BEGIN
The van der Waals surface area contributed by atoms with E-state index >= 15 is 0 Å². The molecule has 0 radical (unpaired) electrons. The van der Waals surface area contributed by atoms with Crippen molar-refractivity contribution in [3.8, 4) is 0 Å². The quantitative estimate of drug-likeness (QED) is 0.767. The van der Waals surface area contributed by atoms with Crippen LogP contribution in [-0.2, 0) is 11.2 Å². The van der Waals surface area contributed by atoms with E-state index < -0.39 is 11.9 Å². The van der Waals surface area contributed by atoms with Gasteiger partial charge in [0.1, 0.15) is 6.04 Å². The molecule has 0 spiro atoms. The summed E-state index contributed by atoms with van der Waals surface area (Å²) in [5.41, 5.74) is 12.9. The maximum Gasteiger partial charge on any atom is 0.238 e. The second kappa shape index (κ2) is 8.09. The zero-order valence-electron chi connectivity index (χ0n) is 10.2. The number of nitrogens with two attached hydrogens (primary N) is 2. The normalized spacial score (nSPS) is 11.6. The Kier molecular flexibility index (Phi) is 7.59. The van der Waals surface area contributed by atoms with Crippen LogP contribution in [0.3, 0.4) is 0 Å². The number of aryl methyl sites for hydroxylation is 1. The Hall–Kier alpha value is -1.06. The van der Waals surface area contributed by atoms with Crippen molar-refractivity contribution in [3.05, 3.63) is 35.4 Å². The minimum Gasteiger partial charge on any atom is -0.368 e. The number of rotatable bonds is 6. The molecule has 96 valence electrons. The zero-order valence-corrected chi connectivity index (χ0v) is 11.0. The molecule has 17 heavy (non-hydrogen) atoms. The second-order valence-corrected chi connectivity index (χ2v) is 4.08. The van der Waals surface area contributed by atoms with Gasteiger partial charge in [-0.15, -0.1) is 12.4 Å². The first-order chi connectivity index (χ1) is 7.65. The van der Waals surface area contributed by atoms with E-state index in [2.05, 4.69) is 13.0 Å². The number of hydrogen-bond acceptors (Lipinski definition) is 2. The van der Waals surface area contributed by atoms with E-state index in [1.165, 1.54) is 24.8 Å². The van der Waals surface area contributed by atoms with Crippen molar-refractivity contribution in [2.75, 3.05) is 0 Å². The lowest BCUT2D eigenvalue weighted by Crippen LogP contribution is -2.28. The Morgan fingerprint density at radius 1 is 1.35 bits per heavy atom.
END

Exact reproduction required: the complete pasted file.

The van der Waals surface area contributed by atoms with E-state index >= 15 is 0 Å². The molecule has 0 radical (unpaired) electrons. The van der Waals surface area contributed by atoms with Crippen molar-refractivity contribution in [3.8, 4) is 0 Å². The quantitative estimate of drug-likeness (QED) is 0.767. The van der Waals surface area contributed by atoms with Crippen LogP contribution in [-0.2, 0) is 11.2 Å². The van der Waals surface area contributed by atoms with E-state index < -0.39 is 11.9 Å². The van der Waals surface area contributed by atoms with Gasteiger partial charge in [0.1, 0.15) is 6.04 Å². The molecule has 0 spiro atoms. The summed E-state index contributed by atoms with van der Waals surface area (Å²) in [5.41, 5.74) is 12.9. The maximum Gasteiger partial charge on any atom is 0.238 e. The second kappa shape index (κ2) is 8.09. The zero-order valence-electron chi connectivity index (χ0n) is 10.2. The number of nitrogens with two attached hydrogens (primary N) is 2. The normalized spacial score (nSPS) is 11.6. The Kier molecular flexibility index (Phi) is 7.59. The van der Waals surface area contributed by atoms with Crippen LogP contribution in [0.3, 0.4) is 0 Å². The number of aryl methyl sites for hydroxylation is 1. The Hall–Kier alpha value is -1.06. The van der Waals surface area contributed by atoms with Crippen molar-refractivity contribution in [3.05, 3.63) is 35.4 Å². The minimum Gasteiger partial charge on any atom is -0.368 e. The number of rotatable bonds is 6. The molecule has 96 valence electrons. The zero-order valence-corrected chi connectivity index (χ0v) is 11.0. The molecule has 17 heavy (non-hydrogen) atoms. The second-order valence-corrected chi connectivity index (χ2v) is 4.08. The van der Waals surface area contributed by atoms with Gasteiger partial charge in [-0.15, -0.1) is 12.4 Å². The first-order chi connectivity index (χ1) is 7.65. The van der Waals surface area contributed by atoms with E-state index in [2.05, 4.69) is 13.0 Å². The number of hydrogen-bond acceptors (Lipinski definition) is 2. The van der Waals surface area contributed by atoms with E-state index in [1.165, 1.54) is 24.8 Å². The van der Waals surface area contributed by atoms with Crippen molar-refractivity contribution in [2.75, 3.05) is 0 Å². The lowest BCUT2D eigenvalue weighted by Crippen LogP contribution is -2.28. The Morgan fingerprint density at radius 1 is 1.35 bits per heavy atom.